In the United States, we typically know how political lines fall. Big cities tend to support things like gun control while rural areas don’t. The higher the percentage of a state’s population lives in those bigger cities, the higher the likelihood that the state isn’t real big on supporting the Second Amendment
It’s kind of how things go.
So it’s no surprise to see the mayor of a major city call for gun control. Not even in a pro-gun state like Texas.
Houston Mayor Sylvester Turner says the number of mass shootings increased after Governor Greg Abbott signed the permitless carry bill last year.
Abbott signed the bill in June 2021, and from June 13, 2021 to June 13, 2022 the number of mass shootings in Texas was 65. From 2020 to 2021 Texas had 40 mass shootings.
“The numbers are more alarming when you consider the victims of the mass shootings,” Turner explained. “In the one-year period before the bill was signed 187 people were killed and injured during mass shootings in Texas. In the one year after, 375 people killed or injured in mass shootings in Texas.”
That 100 percent increase has Turner advocating for gun laws to be changed.
“Not one gun law has been changed since the mass shooting in Uvalde,” Turner added. “Those who are 18 years old can have a gun with no background or training; there are more guns than people.”
OK, let’s back up a second and look at the “killed and injured during mass shootings” numbers. After all, this is a prime example of trying to mislead using statistics.
First, how is Turner defining mass shootings? Based on his numbers, it looks like he’s referring to how Gun Violence Archive defines them. However, that’s a website founded in an effort to push gun control onto the American people and, as such, created an overly broad definition of “mass shooting” that skews the numbers upward.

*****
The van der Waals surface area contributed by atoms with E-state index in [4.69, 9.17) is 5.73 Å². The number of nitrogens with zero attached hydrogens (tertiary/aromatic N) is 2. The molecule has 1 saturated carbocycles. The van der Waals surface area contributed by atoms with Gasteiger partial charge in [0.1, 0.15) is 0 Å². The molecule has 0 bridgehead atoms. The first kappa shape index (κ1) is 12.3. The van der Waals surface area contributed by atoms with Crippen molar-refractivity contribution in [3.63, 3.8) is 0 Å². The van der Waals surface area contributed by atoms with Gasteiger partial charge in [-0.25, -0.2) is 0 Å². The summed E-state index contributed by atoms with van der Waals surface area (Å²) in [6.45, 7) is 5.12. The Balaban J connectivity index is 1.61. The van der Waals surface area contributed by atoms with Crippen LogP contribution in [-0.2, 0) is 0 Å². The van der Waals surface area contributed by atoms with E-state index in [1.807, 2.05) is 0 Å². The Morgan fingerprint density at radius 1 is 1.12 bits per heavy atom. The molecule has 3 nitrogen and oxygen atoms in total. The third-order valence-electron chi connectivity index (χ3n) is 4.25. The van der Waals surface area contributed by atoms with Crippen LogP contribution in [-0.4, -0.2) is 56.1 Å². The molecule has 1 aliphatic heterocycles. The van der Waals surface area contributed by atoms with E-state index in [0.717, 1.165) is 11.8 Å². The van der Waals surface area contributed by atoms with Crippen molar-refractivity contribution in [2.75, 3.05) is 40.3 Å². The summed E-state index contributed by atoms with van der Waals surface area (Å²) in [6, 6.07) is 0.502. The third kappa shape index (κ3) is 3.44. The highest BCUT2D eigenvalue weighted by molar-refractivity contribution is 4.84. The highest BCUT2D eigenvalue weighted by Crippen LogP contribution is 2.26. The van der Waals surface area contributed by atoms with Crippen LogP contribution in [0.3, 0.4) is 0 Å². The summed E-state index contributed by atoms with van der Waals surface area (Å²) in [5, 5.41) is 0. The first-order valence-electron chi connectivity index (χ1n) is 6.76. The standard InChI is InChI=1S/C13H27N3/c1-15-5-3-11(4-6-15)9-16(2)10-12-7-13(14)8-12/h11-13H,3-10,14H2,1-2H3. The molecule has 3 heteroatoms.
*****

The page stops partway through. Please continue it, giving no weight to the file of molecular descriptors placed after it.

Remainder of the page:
Second, let’s look at his sample size for a moment. One single year?
Let’s remember that 2020 and 2021 have been weird years in a lot of ways, as has 2022 to some degree. A sample size like this is simply not enough from which to draw any conclusions. Especially when using a definition like Gun Violence Archive’s.
After all, we don’t know exactly what those shootings were. One of the problems with that definition is that it conflates gang warfare with something like Uvalde, which are two very different issues. Both are problems, but the path to solving them is going to be very different.
The truth is that while Turner wants gun control, much of the rest of the state doesn’t. He and his constituents don’t decide what Texas is going to do simply because they believe something hard enough. Using a single year on either end of a law’s passage isn’t exactly proof that the law is causing a problem.
Correlation doesn’t equal causation, after all, and that seems to be all Turner has to offer with regard to his criticisms.
Well, that and that Gov. Greg Abbott didn’t trip over himself to pass gun control in the wake of Uvalde, which is just evidence that Abbott is smarter than people like Turner.